“Meiwa Masamune Katana no Chinsetsu” (銘者正宗刀珎説) was written by Ikku Jippensha (1765-1831)

I always find it interesting to take notice of depictions of rope restraint in classical Japanese literature. and this evening while looking for another document (on matters of yinyang and the five elements in the late 18th century, which I didn’t find…), I stumbled upon an interesting chronicle narrating storied of he famous Japanese sword smith, Gorō Nyūdō Masamune (1264–1343). He was basically an almost mythical figure, known for his unparalleled craftsmanship in the hand production of swords and daggers. Though my findings regarding this chronicle as a while is better suited for my other website, there were two lovely illustrations involving rope restraint.

This publication, “Meiwa Masamune Katana no Chinsetsu” (銘者正宗刀珎説) was written by Ikku Jippensha (1765-1831), and depicts some fabulous illustrations regarding sword smithing and metal work, sword combat, and even two cases of rope restraint. This is currently located at the Waseda Uniersity in Shinjuku, Japan.

A depiction of a samurai to be put to death over the theft ofone of the famous Masamune swords.

This first illustration is a common depiction in this form of literature, where one man is at sword point while being bound in rope. I won’t pretend to know the narrative here as this form of literature is rather above my head in several ways in regards to translation, but knowing that this book is about Masamune swords, and based on some of the illustrations leading up to this (the bound man is seen taking an unmounted blade from a carrying case; shiro-saya 白鞘), I deduce that he has been captured for trying to steal a Masamune sword, and was of course caught, and would be put to death.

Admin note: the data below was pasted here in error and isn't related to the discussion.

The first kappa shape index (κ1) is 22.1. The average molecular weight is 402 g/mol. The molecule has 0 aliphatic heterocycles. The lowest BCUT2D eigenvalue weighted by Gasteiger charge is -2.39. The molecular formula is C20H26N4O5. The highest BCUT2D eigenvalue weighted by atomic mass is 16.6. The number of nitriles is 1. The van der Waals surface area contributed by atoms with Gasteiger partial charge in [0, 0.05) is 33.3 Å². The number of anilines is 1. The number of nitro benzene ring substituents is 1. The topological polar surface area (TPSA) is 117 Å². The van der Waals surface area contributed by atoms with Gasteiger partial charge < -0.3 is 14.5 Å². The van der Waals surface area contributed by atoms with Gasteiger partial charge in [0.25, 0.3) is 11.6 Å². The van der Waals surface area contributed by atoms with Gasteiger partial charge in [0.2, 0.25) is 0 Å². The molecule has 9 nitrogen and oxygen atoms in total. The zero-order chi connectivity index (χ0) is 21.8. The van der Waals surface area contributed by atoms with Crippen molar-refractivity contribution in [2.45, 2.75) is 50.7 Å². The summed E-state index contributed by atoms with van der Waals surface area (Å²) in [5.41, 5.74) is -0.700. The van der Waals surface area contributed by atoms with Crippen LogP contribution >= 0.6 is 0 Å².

However, later he is depicted in a servants position (sitting on his knees to the left of the individual) to a swordsmith, who based on his stature, could be presumed to be Masamune himself.

And closer to the end of the book, he is depicted as being in an intense sword fight where a bandit is making off with a woman. A page later, he is rescuing the woman who is tied to a tree with rope; the bandit is on the other side of the tree, looking away.

A woman tied to a tree and about to be rescued from her captor by a warrior with a Masamune sword. 

It is interesting to note that in these depictions of samurai being bound in rope, it is common to see the same tie; involving just the wrists and biceps bound, while women often have the rope going right around the upper torso (above the breasts). Though the use of rope serves both as a literary tool (inferring a sense of shame or disgrace), and an expression of lifestyle (in that Japan is a very rope-centric culture), it is interesting to note that the sexes are separated by the forms that rope is depicted as being used on them.

Considering the amount of ties presented in the encyclopedic Zukai Hojojutsu by Fujita Seiko (providing hundreds of illustrations of body ties), it is a little bit of a surprise to note that comparatively few would fit the image of what is shown in these chronicles, where from the front, only the rope around the biceps, and sometimes neck, can be seen. Yet in these chronicles, it is almost exclusively this tie that is seen on men. It is stylized, yet simple.

On the other hand, women are usually depicted as having just a length or two wrapped around their upper chest. This style, I think, would be more expected considering that one cannot expect the illustrator to be versed in either shibari or hojojutsu.